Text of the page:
This article was authored by John C. Tanner, and was originally posted on telecomasia.net.
Here’s something you don’t see every day: a new Wimax network going live.
Nepal Telecom commercially launched its Wimax network on Tuesday, with service covering the Kathmandu Valley.
It’s only for “priority customers” (i.e. business clients), and even when the service is made available for the general public, they will “still not be NT´s priority”, a spokesperson tells local newspaper Republica.
Still, it’s an eye-catching headline, given that Wimax launches are few and far between these days, and given that many high-profile Wimax operators have announced plans to transition to TD-LTE.
The latter has not gone unrecognized by the Wimax Forum, which at the end of October announced an updated version of its Wimax Advanced evolution roadmap that enables Wimax operators to “access a broader ecosystem of devices and radio access technologies to more easily operate within a multi radio access network environment”.
Notice the careful wording.
The Wimax press materials try hard not to mention just what those additional radio technologies might be. But the color quotes from Sequans (which mentions its “4G Wimax/LTE single-chip solution”) and GCT Semiconductor (“single-chips for Wimax Release 2.0 and Wimax/TDD-LTE/FDD-LTE multimode”) near the bottom of the release should give you an idea.
Perhaps the Wimax Forum is entitled to be a little reluctant to be more explicit after spending so much time and effort promoting a technology that ultimately didn’t see as much widespread adoption as they’d hoped – and is constantly being pilloried as a niche technology rendered pointless by TD-LTE.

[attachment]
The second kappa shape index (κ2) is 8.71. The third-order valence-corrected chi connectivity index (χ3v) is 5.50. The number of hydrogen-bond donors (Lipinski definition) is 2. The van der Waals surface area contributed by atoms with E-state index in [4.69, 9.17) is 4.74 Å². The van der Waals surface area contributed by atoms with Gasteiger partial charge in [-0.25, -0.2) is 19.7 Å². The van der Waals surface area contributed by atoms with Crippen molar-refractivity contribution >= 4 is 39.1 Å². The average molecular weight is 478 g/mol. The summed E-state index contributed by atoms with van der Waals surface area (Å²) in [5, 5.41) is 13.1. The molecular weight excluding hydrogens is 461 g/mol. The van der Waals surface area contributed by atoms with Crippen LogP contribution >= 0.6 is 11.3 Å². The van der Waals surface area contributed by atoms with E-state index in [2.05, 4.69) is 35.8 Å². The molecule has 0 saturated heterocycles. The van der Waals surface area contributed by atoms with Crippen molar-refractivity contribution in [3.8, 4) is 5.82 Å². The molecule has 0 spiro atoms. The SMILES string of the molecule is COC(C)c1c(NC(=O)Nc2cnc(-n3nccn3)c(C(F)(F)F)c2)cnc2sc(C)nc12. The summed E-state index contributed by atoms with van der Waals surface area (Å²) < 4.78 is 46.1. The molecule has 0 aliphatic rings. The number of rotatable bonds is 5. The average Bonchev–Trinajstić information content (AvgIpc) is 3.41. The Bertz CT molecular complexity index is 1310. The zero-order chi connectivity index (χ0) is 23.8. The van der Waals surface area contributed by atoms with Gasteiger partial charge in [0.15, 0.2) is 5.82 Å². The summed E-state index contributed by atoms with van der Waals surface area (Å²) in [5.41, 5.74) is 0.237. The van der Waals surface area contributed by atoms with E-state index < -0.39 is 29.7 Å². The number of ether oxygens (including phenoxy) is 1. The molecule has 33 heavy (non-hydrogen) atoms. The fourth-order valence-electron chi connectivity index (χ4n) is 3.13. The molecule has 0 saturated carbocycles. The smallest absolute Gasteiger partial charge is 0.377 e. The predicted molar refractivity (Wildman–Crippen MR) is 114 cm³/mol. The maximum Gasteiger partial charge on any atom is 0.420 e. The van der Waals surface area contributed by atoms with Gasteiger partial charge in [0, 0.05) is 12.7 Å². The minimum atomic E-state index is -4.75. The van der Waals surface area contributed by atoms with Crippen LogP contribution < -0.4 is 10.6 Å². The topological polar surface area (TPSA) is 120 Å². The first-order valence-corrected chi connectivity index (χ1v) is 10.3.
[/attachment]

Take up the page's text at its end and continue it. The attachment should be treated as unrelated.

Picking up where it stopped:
On the other hand, it’s not like the Wimax Forum is in denial about its prospects in an LTE world. Forum president Declan Byrne said as much in a recent interview with Fierce Broadband Wireless:
We’re delighted with the events of the past three to six months in terms of Wimax’s continued development in the mobile operator space, but as a mid- to long-term proposition – and we’re very clear on this as well – most larger, classic cellular operators have either publicly declared or have an absolute clear intention to the LTE route. We’re prepared for that, we understand that, and our remaining challenge is figuring out in the best way how Wimax and LTE sit side by side.
Indeed, for many Wimax operators – like Malaysia’s P1 – TD-LTE isn’t a replacement for Wimax but a complementary service, with Wimax serving fixed-wireless customers and TD-LTE serving mobile users.
And even for those who plan to migrate their users off Wimax permanently, the fact remains that they would not be established players in the wireless broadband business today if Wimax had not offered them a way in.
If nothing else, that transition is going to be gradual. TD-LTE is in the fledgling stage, and ABI Research doesn’t expect TD-LTE subscribers to outnumber Wimax subscribers globally until at least the middle of 2014.
Niche? Maybe. Pointless? Hardly.